At the Miami Book Fair International, The Takeaway gathered five novelists to discuss their experiences with love. Christopher Beha's novel "What Happened to Sophie Wilder" explores the conflicts between religious and romantic love. Jami Attenberg's most recent novel, "The Middlesteins" follows the travails of a dysfunctional but loving Midwestern family across three generations.
In "Wingshooters," Nina Revoyr explores themes of justice, loyalty, prejudice, and love in a small town in Wisconsin. Robert Goolrick tells the story of the aftermath of a big love in a small town. And the protagonist of Scott Hutchins' novel, "A Working Theory of Love," works for a tech company which is using his deceased father's diaries to program a computer to simulate human intelligence.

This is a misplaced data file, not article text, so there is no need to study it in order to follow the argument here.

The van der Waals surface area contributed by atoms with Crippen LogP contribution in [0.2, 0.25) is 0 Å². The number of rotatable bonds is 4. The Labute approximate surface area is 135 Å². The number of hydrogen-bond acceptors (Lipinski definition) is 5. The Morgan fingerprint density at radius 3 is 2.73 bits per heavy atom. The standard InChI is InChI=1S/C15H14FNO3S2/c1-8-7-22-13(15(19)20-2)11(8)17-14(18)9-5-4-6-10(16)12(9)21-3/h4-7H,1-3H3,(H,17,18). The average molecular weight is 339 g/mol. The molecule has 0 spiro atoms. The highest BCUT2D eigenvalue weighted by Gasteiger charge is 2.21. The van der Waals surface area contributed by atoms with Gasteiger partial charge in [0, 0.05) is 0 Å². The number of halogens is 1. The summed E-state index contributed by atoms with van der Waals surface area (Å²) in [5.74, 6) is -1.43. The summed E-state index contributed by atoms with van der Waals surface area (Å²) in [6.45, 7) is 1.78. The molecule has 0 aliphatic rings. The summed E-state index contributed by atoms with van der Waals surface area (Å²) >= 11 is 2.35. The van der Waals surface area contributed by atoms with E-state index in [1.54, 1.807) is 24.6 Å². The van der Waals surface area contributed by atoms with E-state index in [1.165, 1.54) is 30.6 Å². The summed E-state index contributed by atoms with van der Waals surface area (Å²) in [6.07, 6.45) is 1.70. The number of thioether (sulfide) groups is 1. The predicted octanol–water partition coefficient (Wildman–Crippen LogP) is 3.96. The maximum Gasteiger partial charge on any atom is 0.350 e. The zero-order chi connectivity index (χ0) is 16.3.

"To me, love is the most elusive thing in the world when you don't have it," Robert Goolrick says. "And then, when you do have it, it is so inevitable that it seems impossible that it wasn't always there."
"We're also talking about love as a kind of static state," Scott Hutchins says. He argues that, if love is a magic trick, it is a magic trick we must keep pulling off, everyday.
But Jami Attenberg did not want to have a dispassionate or academic conversation. "This is love that we're talking about here," Attenberg says. "It's very messy…and dangerous, and exciting, and passionate, and sexy."
Head over to our Love and Death page for more on each of the writers, and to hear the first part of the discussion on writing about death.